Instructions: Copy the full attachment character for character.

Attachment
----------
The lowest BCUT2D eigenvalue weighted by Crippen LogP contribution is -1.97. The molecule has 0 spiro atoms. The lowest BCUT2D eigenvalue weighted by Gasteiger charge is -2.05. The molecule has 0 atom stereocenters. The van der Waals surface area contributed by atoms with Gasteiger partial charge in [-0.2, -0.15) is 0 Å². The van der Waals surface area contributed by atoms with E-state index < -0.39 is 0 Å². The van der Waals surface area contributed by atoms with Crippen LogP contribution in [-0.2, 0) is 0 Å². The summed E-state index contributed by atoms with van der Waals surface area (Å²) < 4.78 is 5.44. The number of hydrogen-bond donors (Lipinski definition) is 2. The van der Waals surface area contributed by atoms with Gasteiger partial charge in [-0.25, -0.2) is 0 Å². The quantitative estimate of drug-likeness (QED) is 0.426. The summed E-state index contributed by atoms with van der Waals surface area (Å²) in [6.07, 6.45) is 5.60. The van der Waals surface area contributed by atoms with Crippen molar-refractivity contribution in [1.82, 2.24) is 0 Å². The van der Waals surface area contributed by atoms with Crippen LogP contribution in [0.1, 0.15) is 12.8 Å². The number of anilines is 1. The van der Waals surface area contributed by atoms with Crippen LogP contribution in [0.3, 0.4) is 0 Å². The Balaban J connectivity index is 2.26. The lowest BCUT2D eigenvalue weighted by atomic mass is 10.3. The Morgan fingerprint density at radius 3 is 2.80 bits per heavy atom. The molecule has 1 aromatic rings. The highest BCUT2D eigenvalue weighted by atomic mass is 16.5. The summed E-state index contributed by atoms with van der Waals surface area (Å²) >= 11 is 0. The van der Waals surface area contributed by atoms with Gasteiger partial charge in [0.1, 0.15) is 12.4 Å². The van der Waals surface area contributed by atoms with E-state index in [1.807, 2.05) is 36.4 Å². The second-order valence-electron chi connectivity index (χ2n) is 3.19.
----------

The lowest BCUT2D eigenvalue weighted by Crippen LogP contribution is -1.97. The molecule has 0 spiro atoms. The lowest BCUT2D eigenvalue weighted by Gasteiger charge is -2.05. The molecule has 0 atom stereocenters. The van der Waals surface area contributed by atoms with Gasteiger partial charge in [-0.2, -0.15) is 0 Å². The van der Waals surface area contributed by atoms with E-state index < -0.39 is 0 Å². The van der Waals surface area contributed by atoms with Crippen LogP contribution in [-0.2, 0) is 0 Å². The summed E-state index contributed by atoms with van der Waals surface area (Å²) < 4.78 is 5.44. The number of hydrogen-bond donors (Lipinski definition) is 2. The van der Waals surface area contributed by atoms with Gasteiger partial charge in [-0.25, -0.2) is 0 Å². The quantitative estimate of drug-likeness (QED) is 0.426. The summed E-state index contributed by atoms with van der Waals surface area (Å²) in [6.07, 6.45) is 5.60. The van der Waals surface area contributed by atoms with Crippen molar-refractivity contribution in [1.82, 2.24) is 0 Å². The van der Waals surface area contributed by atoms with Crippen LogP contribution in [0.1, 0.15) is 12.8 Å². The number of anilines is 1. The van der Waals surface area contributed by atoms with Crippen LogP contribution in [0.3, 0.4) is 0 Å². The Balaban J connectivity index is 2.26. The lowest BCUT2D eigenvalue weighted by atomic mass is 10.3. The Morgan fingerprint density at radius 3 is 2.80 bits per heavy atom. The molecule has 1 aromatic rings. The highest BCUT2D eigenvalue weighted by atomic mass is 16.5. The summed E-state index contributed by atoms with van der Waals surface area (Å²) >= 11 is 0. The van der Waals surface area contributed by atoms with Gasteiger partial charge in [0.1, 0.15) is 12.4 Å². The van der Waals surface area contributed by atoms with E-state index in [1.807, 2.05) is 36.4 Å². The second-order valence-electron chi connectivity index (χ2n) is 3.19.